How Viola Davis's Experience with Childhood Hunger Inspired Her to Give Back
We're living during a time when people don't share enough negative stories. It's certainly not what Facebook and Instagram are all about. When you look at your feeds, it's easy to think that everyone has the best marriage or the best kids or takes the most beautiful photos. Any story that's less than fabulous we keep to ourselves. For me, that story is a childhood spent suffering from hunger. I was ashamed of it for a long time. It's not something that I would readily discuss because being hungry is not sexy.
A few years ago the Entertainment Industry Foundation asked me to speak at a convention on childhood hunger in San Francisco. They didn't know it at the time, but I had a secret weapon: I would get up in front of 3,000 people in the convention hall and speak about my experience as a hungry kid. I had never talked about it in public before. I suffered in silence for so long, yet the minute I opened my mouth, countless people approached me with their own stories—and these were not all people living below the poverty line. I hadn't realized how many Americans were in "food poor" households, meaning that after they pay rent and all of their other bills, there's no money left over to eat.
VIDEO: Viola Davis's Advice for Raising a Confident Daughter
Basic nourishment should be afforded to everyone, and that is what Hunger Is fights for. Our Hungry for More campaign provides healthy breakfasts for students in high-need areas, and the initiative is cracking open stigmas. When kids can't focus in school, there isn't necessarily something wrong with them. They could have all the potential in the world, but they can't concentrate because they are hungry.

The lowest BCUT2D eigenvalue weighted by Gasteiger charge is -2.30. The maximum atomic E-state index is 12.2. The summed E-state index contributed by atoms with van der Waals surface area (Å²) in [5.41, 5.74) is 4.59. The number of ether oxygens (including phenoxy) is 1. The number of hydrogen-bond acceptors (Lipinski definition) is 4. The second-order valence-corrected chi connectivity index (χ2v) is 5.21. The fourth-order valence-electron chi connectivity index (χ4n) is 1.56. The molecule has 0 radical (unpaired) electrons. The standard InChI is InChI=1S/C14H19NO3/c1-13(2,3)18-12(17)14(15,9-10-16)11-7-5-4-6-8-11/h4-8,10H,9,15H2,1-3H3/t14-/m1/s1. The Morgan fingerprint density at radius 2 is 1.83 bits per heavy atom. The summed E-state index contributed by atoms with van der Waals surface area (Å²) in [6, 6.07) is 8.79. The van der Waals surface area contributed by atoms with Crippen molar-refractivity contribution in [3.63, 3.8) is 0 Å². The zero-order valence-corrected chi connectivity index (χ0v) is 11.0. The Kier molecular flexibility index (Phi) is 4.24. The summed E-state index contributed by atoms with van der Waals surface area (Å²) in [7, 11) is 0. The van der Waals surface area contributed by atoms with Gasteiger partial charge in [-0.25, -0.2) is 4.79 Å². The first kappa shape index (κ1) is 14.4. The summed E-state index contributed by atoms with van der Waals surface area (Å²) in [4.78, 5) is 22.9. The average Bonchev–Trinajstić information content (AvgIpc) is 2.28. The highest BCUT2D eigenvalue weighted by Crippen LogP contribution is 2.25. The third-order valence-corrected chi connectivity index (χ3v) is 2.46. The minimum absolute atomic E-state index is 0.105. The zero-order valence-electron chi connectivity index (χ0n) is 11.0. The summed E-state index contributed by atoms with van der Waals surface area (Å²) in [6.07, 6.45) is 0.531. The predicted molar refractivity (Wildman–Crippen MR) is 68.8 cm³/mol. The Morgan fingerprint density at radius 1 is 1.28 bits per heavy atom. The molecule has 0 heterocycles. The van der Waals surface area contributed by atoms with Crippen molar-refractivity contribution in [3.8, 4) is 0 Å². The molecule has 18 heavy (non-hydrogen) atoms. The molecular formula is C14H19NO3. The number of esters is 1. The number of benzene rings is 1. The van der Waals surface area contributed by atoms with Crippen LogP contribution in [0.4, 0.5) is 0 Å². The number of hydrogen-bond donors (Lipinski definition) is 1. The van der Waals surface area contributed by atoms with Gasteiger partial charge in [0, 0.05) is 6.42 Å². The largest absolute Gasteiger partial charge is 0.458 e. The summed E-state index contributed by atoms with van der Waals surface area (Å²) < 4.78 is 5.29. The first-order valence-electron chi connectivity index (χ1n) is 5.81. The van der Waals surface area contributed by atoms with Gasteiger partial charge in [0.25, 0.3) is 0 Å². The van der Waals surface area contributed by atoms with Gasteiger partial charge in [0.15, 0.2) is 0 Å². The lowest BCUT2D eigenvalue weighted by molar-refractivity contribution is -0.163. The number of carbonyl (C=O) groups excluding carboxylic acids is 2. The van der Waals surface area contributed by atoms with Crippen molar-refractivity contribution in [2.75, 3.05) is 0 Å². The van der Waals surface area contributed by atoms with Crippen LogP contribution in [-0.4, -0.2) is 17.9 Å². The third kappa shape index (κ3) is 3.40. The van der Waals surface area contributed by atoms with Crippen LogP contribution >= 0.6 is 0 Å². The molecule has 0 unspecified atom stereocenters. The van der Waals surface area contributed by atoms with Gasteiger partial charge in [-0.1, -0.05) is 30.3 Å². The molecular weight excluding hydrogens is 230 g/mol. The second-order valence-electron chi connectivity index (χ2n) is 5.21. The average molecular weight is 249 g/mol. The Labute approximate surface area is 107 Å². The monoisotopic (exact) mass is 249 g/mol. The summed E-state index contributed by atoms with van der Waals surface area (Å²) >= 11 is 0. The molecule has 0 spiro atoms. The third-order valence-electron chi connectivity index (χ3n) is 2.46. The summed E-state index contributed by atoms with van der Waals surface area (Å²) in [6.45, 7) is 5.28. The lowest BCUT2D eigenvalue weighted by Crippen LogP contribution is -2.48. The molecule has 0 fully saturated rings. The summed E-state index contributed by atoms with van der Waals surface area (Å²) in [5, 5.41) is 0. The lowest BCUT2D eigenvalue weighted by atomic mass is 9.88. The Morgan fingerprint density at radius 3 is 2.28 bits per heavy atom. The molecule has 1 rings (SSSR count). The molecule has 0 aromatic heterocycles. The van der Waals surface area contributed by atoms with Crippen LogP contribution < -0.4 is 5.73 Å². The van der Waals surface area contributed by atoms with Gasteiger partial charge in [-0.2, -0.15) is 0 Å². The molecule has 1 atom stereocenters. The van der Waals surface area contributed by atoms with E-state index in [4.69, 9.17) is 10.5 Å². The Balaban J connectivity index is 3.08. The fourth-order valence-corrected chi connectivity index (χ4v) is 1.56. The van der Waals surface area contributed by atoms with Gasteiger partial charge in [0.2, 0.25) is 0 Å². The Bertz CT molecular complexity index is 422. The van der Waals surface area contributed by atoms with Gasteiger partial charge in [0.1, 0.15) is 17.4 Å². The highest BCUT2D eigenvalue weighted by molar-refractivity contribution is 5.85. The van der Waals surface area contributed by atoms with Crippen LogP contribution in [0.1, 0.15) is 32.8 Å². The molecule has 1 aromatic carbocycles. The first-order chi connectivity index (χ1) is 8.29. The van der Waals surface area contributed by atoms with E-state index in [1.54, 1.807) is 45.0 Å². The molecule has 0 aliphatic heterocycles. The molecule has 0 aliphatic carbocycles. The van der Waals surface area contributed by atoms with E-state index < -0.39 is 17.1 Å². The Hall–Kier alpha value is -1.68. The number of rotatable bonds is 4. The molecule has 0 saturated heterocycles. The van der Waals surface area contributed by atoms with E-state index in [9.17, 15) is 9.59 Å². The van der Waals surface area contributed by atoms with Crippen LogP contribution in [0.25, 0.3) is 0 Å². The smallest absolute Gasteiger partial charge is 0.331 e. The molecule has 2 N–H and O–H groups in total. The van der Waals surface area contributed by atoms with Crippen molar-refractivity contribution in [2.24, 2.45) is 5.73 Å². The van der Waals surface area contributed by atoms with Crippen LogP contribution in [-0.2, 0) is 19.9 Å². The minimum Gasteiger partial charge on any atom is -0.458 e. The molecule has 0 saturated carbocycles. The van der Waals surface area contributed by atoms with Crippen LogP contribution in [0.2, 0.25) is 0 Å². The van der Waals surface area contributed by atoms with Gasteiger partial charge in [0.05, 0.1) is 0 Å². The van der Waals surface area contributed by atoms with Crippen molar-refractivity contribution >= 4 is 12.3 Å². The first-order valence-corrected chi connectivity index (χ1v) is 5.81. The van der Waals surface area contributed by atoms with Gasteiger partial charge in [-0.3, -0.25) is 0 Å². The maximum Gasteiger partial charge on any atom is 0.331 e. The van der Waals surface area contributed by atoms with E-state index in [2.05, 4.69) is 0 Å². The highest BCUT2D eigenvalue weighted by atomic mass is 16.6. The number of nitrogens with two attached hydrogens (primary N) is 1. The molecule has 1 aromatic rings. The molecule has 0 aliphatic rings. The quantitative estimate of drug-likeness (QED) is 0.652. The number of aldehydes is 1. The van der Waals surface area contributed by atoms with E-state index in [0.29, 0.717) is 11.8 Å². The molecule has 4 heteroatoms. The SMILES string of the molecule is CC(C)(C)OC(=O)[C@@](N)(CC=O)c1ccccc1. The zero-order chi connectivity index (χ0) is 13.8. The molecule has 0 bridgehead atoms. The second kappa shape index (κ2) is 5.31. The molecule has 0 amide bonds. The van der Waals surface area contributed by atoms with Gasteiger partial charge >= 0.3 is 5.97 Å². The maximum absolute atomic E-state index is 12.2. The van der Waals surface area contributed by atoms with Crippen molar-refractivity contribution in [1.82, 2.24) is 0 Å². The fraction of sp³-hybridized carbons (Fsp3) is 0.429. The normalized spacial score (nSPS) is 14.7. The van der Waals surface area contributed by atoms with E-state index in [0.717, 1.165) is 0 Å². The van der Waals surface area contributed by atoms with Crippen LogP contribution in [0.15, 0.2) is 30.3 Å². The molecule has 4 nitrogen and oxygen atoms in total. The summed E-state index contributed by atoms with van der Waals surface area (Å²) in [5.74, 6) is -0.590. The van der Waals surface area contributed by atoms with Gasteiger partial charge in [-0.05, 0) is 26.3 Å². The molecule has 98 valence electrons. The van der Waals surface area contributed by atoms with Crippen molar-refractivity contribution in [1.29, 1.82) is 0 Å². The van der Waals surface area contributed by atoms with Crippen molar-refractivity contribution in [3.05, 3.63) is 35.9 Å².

My husband and I constantly tell our own daughter, Genesis, to be grateful for every piece of food she puts in her mouth, because her mommy and daddy grew up in homes with nothing to eat. We want her to appreciate the fact that she can eat breakfast every day—having a bowl of cereal in front of her is a gift, and, hopefully, that lesson sticks with her. You don't have to have a lot of time or money to help.
Go to hungeris.org: You can send in as little as 10 cents or search for food-donation programs in your city or state. There are other things that are harder to eradicate, like cancer or heart disease. Hunger is totally fixable.
To learn more about Hunger Is and how you can get involved, visit hungeris.org now.